Full 2010 Hyundai Elantra Review
What's New for 2010
For 2010, the Hyundai Elantra adds a new, fuel-efficient Blue model along with improved fuel economy for all other models. A new grille and chrome trim spruce up the appearance, while iPod/USB connections are now standard down to the GLS trim.
The 2010 Hyundai Elantra is one of those cars that will make you feel like you've found something special. It's like a little hole-in-the-wall restaurant that doesn't look like much from the outside but serves up tantalizing meals on the inside. The unassuming Elantra aces just about every test that really matters for economy car buyers. For a price comparable to the Honda Civic, Mazda 3 and Toyota Corolla, the Elantra delivers much more space and comfort for passengers. To further sweeten the deal, the Elantra also comes with a slightly lower price, respectable fuel economy, a capacious trunk and a generous warranty.
Hyundai hasn't tinkered much with the current-generation Elantra since it debuted back in 2007, but there are a few notable changes for 2010. This year's new entry-level Blue trim level provides enhanced fuel economy thanks to engine tweaks that include a "smart" alternator management system, lower-friction engine components, revised transmission gear ratios, engine calibration changes and a shift indicator for the manual transmission. The rest of the automatic-equipped Elantra line also receives these engine modifications to similarly raise fuel economy. The overall increase is modest -- just an extra mpg or two -- but it does help the Elantra stay competitive with other small sedans in terms of efficiency.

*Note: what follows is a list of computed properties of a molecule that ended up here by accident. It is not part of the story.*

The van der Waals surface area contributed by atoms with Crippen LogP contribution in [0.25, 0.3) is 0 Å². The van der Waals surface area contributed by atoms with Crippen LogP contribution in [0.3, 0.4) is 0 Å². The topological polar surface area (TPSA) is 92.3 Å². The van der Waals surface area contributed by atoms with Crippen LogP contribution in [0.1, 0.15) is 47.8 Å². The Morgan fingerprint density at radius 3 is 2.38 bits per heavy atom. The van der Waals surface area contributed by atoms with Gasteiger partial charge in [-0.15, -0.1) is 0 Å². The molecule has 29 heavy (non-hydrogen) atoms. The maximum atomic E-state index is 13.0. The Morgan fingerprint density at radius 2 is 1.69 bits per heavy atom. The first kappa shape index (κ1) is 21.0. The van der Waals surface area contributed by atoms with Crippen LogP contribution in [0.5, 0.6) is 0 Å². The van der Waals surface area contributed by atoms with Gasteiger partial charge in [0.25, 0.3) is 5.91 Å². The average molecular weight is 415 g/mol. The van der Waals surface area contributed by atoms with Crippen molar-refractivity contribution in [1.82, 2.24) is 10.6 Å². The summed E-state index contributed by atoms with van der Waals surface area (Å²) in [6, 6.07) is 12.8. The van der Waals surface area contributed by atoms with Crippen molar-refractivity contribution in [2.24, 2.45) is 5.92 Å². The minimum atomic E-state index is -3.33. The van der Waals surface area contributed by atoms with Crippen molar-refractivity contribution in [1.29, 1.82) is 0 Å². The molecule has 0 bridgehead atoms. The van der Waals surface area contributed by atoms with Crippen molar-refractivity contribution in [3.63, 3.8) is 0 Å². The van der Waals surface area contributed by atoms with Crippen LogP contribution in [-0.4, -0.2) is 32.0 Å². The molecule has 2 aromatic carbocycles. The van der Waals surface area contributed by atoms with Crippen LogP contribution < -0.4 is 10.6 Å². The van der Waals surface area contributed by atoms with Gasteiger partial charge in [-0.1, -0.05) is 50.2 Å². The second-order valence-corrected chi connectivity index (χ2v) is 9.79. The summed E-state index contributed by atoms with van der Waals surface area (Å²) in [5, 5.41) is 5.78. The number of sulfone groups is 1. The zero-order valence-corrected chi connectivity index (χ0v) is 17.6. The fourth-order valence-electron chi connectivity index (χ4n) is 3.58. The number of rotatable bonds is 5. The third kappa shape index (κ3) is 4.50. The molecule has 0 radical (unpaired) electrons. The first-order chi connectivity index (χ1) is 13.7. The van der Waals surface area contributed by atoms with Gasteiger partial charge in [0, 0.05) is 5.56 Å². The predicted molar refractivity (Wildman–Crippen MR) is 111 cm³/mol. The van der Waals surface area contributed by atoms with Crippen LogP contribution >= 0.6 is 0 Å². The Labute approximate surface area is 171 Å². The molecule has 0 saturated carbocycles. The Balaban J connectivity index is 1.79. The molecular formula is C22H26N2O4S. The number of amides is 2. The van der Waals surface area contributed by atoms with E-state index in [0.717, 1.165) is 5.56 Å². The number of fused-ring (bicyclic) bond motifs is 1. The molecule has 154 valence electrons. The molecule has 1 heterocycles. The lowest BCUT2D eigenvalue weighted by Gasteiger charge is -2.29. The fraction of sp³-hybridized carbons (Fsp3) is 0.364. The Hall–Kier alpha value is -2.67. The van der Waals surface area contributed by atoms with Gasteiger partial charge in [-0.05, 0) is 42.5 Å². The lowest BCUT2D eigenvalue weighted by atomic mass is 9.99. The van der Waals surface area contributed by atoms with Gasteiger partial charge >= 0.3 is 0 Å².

As with any car, there are some flaws, but the Elantra keeps these drawbacks to a minimum. Some interior materials are on the cheap side -- though this is hardly unusual in this price bracket -- and the vehicle's side-impact safety scores are disappointing. Another detriment is that the Elantra also doesn't inspire much in the way of excitement either through styling or driving dynamics. In exchange, though, you'll get an impressive amount of comfort and refinement normally found in much more expensive cars.